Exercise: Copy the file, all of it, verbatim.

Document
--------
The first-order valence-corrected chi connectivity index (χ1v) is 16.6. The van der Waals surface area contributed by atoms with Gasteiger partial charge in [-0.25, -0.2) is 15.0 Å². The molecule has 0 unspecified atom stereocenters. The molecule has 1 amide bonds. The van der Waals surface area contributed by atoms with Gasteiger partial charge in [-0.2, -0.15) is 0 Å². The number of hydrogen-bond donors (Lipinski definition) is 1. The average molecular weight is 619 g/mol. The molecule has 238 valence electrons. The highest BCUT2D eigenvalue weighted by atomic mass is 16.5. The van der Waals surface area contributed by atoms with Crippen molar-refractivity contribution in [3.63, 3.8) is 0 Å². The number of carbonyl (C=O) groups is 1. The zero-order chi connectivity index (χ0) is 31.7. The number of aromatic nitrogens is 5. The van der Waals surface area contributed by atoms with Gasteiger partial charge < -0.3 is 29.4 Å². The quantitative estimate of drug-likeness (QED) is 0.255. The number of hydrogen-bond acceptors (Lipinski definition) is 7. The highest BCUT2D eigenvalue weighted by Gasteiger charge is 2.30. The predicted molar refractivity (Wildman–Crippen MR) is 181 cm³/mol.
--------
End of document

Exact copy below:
The first-order valence-corrected chi connectivity index (χ1v) is 16.6. The van der Waals surface area contributed by atoms with Gasteiger partial charge in [-0.25, -0.2) is 15.0 Å². The molecule has 0 unspecified atom stereocenters. The molecule has 1 amide bonds. The van der Waals surface area contributed by atoms with Gasteiger partial charge in [-0.2, -0.15) is 0 Å². The number of hydrogen-bond donors (Lipinski definition) is 1. The average molecular weight is 619 g/mol. The molecule has 238 valence electrons. The highest BCUT2D eigenvalue weighted by atomic mass is 16.5. The van der Waals surface area contributed by atoms with Crippen molar-refractivity contribution in [3.63, 3.8) is 0 Å². The number of carbonyl (C=O) groups is 1. The zero-order chi connectivity index (χ0) is 31.7. The number of aromatic nitrogens is 5. The van der Waals surface area contributed by atoms with Gasteiger partial charge < -0.3 is 29.4 Å². The quantitative estimate of drug-likeness (QED) is 0.255. The number of hydrogen-bond acceptors (Lipinski definition) is 7. The highest BCUT2D eigenvalue weighted by Gasteiger charge is 2.30. The predicted molar refractivity (Wildman–Crippen MR) is 181 cm³/mol.